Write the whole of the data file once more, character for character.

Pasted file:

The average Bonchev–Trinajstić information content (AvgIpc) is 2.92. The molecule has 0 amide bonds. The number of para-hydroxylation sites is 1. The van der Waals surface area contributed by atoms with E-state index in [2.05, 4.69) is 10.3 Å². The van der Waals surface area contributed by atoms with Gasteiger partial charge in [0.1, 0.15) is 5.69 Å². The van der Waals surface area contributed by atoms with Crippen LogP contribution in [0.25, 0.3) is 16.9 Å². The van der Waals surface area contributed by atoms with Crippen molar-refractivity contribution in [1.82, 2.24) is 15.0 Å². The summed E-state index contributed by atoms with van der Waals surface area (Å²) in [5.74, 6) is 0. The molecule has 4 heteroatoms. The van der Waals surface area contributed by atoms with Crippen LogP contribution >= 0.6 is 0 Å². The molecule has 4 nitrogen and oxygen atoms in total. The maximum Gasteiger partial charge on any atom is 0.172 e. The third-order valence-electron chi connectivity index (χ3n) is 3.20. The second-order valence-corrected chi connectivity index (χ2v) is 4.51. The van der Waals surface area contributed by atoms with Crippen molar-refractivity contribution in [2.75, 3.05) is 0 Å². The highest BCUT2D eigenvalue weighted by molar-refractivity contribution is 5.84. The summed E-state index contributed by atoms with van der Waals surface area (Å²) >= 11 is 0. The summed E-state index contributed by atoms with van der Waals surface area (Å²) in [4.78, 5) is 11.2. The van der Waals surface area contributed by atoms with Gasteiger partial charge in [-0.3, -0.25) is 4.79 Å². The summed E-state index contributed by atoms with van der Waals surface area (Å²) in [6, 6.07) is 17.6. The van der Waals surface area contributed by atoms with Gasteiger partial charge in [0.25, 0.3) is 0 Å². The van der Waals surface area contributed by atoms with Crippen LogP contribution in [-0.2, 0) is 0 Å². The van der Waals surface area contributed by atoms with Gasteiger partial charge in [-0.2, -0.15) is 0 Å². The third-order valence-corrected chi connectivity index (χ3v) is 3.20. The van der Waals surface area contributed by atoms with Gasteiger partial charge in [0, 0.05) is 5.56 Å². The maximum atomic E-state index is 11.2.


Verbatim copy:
The average Bonchev–Trinajstić information content (AvgIpc) is 2.92. The molecule has 0 amide bonds. The number of para-hydroxylation sites is 1. The van der Waals surface area contributed by atoms with E-state index in [2.05, 4.69) is 10.3 Å². The van der Waals surface area contributed by atoms with Gasteiger partial charge in [0.1, 0.15) is 5.69 Å². The van der Waals surface area contributed by atoms with Crippen LogP contribution in [0.25, 0.3) is 16.9 Å². The van der Waals surface area contributed by atoms with Crippen molar-refractivity contribution in [1.82, 2.24) is 15.0 Å². The summed E-state index contributed by atoms with van der Waals surface area (Å²) in [5.74, 6) is 0. The molecule has 4 heteroatoms. The van der Waals surface area contributed by atoms with Crippen LogP contribution >= 0.6 is 0 Å². The molecule has 4 nitrogen and oxygen atoms in total. The maximum Gasteiger partial charge on any atom is 0.172 e. The third-order valence-electron chi connectivity index (χ3n) is 3.20. The second-order valence-corrected chi connectivity index (χ2v) is 4.51. The van der Waals surface area contributed by atoms with Crippen molar-refractivity contribution in [2.75, 3.05) is 0 Å². The highest BCUT2D eigenvalue weighted by molar-refractivity contribution is 5.84. The summed E-state index contributed by atoms with van der Waals surface area (Å²) >= 11 is 0. The summed E-state index contributed by atoms with van der Waals surface area (Å²) in [4.78, 5) is 11.2. The van der Waals surface area contributed by atoms with Gasteiger partial charge in [-0.3, -0.25) is 4.79 Å². The summed E-state index contributed by atoms with van der Waals surface area (Å²) in [6, 6.07) is 17.6. The van der Waals surface area contributed by atoms with Gasteiger partial charge in [0.25, 0.3) is 0 Å². The van der Waals surface area contributed by atoms with Crippen LogP contribution in [-0.2, 0) is 0 Å². The van der Waals surface area contributed by atoms with Gasteiger partial charge in [-0.2, -0.15) is 0 Å². The third-order valence-corrected chi connectivity index (χ3v) is 3.20. The van der Waals surface area contributed by atoms with Gasteiger partial charge in [0, 0.05) is 5.56 Å². The maximum atomic E-state index is 11.2.